A mere three days after my first Burmese food experience in San Francisco, I found myself in Palo Alto face-to-face somehow with another Burmese restaurant. Odd, I thought, considering I had never come across Burmese food anywhere else in the US before. But a quick bit of research informed me that the original chef from the famed Burma Superstar I had recently visited had defected a few years back to open his own Burmese restaurant in the heart of Palo Alto called Rangoon Ruby. I wasn’t gonna ask any more questions because I had already become quite obsessed with the healthy-ish, but still super-flavorful Burmese specialties and was excited for more opportunities to explore the cuisine while I was staying in town.
This restaurant, like its predecessor, is perpetually packed. On my first visit, I was lucky enough to immediately snag two seats at the bar-top. Actually, I kind of preferred my bar seats. When you’ve got a bartender hanging out right in front of you, you tend to get more personalized service. And our waiter was phenomenal. Very friendly, attentive, and extremely helpful.
This restaurant is a lot more upscale feeling than the Inner Richmond original, but the prices are also a touch higher to reflect the improved atmosphere. It definitely has more of a date night vibe than Burma Superstar and was further upgraded by the extensive tropical cocktail menu offered.
On my first visit, after a quick once-over of the tropical drink menu and a consult with the bartender, I chose a whiskey-based punch drink called a Ruby Sour. Though the drink was definitely on the sweet side for me, I definitely enjoyed it in this environment.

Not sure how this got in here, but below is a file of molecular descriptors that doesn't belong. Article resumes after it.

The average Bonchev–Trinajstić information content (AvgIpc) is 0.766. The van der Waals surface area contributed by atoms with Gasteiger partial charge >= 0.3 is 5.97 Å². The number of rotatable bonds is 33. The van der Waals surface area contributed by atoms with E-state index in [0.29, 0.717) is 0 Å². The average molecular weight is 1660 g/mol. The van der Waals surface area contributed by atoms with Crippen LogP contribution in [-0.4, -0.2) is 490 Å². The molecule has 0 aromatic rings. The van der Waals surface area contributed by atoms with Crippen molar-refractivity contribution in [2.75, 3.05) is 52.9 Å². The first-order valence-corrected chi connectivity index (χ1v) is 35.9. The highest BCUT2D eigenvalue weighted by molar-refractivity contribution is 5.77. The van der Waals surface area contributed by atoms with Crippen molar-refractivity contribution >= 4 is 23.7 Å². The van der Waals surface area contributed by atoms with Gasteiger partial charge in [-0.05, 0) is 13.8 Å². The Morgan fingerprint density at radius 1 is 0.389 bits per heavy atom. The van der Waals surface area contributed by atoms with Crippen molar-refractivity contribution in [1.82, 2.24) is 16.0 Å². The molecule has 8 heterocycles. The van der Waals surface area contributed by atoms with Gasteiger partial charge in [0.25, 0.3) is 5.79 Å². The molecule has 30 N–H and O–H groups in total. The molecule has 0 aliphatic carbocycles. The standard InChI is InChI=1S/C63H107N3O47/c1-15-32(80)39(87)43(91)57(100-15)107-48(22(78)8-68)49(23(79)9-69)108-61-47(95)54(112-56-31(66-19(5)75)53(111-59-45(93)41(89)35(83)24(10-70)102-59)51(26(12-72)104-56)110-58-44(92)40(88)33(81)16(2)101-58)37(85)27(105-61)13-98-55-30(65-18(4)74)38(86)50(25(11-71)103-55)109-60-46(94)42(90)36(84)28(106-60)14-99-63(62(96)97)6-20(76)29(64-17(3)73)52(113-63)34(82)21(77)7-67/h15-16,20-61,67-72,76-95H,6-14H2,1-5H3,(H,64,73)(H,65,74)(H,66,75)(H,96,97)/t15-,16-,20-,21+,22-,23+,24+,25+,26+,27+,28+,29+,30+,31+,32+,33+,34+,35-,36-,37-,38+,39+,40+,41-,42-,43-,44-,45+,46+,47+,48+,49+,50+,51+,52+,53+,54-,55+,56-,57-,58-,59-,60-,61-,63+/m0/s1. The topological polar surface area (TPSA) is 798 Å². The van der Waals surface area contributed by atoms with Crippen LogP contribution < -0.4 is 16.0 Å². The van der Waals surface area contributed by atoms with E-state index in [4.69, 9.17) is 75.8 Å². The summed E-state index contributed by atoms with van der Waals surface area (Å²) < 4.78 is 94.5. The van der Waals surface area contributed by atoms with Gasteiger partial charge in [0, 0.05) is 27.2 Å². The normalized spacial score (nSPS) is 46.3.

But on another visit, we we’re feeling a little more adventurous with our drink selections and felt like it was the right time to get a little crazy. We ordered one of their super-sized tropical Scorpion Bowls for two which graciously included a written warning about its sheer potency.
We both kinda scoffed at the warning and happily sucked down that sweet, but well-balanced boozy concoction. Upon completing the beverage we considered ordering another round of drinks but found ourselves caught off guard by how strong the drink actually was and decided against it after realizing that both of us were sauced off the single bowl.
If you want to experience a shared tropical bowl, but don’t want something quite as strong as the Scorpion Bowl, instead get the Lava Bowl. It’s equally as delicious but hardly as potent, so it’s much less likely to throw you on your ass upon completion.
And the drinks are really good and all, but it’s really all about the food at Rangoon Ruby. I loved the exotic Tea Leaf Salad I had at Burma Superstar and felt like I needed to try the version at Rangoon Ruby for comparison. As it turns out, this one blew the original out of the water. It was way more flavorful, exciting, complex and interesting to eat than the first one I had tried and already loved.